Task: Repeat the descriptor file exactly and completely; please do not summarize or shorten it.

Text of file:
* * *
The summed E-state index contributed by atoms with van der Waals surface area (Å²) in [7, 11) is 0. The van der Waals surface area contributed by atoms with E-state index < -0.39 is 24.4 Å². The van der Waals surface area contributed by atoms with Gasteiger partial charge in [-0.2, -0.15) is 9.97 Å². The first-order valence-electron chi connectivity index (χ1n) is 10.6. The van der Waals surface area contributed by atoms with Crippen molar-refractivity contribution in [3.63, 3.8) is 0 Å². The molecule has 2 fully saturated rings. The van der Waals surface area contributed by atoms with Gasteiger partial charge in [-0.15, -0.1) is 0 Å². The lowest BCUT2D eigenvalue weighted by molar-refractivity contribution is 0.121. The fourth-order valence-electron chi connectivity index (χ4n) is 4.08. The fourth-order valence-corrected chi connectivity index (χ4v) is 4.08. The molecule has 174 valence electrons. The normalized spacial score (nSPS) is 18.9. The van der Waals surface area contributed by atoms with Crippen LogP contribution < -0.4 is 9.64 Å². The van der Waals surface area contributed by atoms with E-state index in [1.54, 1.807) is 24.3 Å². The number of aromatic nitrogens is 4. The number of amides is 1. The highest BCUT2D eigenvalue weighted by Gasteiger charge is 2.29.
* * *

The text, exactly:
The summed E-state index contributed by atoms with van der Waals surface area (Å²) in [7, 11) is 0. The van der Waals surface area contributed by atoms with E-state index < -0.39 is 24.4 Å². The van der Waals surface area contributed by atoms with Gasteiger partial charge in [-0.2, -0.15) is 9.97 Å². The first-order valence-electron chi connectivity index (χ1n) is 10.6. The van der Waals surface area contributed by atoms with Crippen molar-refractivity contribution in [3.63, 3.8) is 0 Å². The molecule has 2 fully saturated rings. The van der Waals surface area contributed by atoms with Gasteiger partial charge in [-0.15, -0.1) is 0 Å². The lowest BCUT2D eigenvalue weighted by molar-refractivity contribution is 0.121. The fourth-order valence-electron chi connectivity index (χ4n) is 4.08. The fourth-order valence-corrected chi connectivity index (χ4v) is 4.08. The molecule has 174 valence electrons. The normalized spacial score (nSPS) is 18.9. The van der Waals surface area contributed by atoms with Crippen LogP contribution < -0.4 is 9.64 Å². The van der Waals surface area contributed by atoms with E-state index in [1.54, 1.807) is 24.3 Å². The number of aromatic nitrogens is 4. The number of amides is 1. The highest BCUT2D eigenvalue weighted by Gasteiger charge is 2.29.